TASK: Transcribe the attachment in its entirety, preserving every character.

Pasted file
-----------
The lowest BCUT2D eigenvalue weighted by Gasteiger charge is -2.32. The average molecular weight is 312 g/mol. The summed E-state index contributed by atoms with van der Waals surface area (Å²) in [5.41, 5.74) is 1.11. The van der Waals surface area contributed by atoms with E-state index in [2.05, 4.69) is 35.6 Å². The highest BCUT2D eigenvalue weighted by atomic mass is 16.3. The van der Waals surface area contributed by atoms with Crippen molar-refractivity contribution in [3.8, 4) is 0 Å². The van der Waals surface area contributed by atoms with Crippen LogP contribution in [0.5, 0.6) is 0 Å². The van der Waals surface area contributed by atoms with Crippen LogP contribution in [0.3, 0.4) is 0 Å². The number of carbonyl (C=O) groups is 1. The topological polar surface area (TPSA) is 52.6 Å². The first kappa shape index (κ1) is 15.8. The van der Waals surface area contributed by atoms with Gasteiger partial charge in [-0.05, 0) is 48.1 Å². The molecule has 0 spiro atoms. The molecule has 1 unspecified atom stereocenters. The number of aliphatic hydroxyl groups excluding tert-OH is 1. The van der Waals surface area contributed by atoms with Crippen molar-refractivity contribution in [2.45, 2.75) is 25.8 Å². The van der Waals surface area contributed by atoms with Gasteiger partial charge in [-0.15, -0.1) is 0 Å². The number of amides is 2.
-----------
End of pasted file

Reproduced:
The lowest BCUT2D eigenvalue weighted by Gasteiger charge is -2.32. The average molecular weight is 312 g/mol. The summed E-state index contributed by atoms with van der Waals surface area (Å²) in [5.41, 5.74) is 1.11. The van der Waals surface area contributed by atoms with E-state index in [2.05, 4.69) is 35.6 Å². The highest BCUT2D eigenvalue weighted by atomic mass is 16.3. The van der Waals surface area contributed by atoms with Crippen molar-refractivity contribution in [3.8, 4) is 0 Å². The van der Waals surface area contributed by atoms with Crippen LogP contribution in [0.5, 0.6) is 0 Å². The van der Waals surface area contributed by atoms with Crippen LogP contribution in [0.3, 0.4) is 0 Å². The number of carbonyl (C=O) groups is 1. The topological polar surface area (TPSA) is 52.6 Å². The first kappa shape index (κ1) is 15.8. The van der Waals surface area contributed by atoms with Gasteiger partial charge in [-0.05, 0) is 48.1 Å². The molecule has 0 spiro atoms. The molecule has 1 unspecified atom stereocenters. The number of aliphatic hydroxyl groups excluding tert-OH is 1. The van der Waals surface area contributed by atoms with Crippen molar-refractivity contribution in [2.45, 2.75) is 25.8 Å². The van der Waals surface area contributed by atoms with Gasteiger partial charge in [-0.15, -0.1) is 0 Å². The number of amides is 2.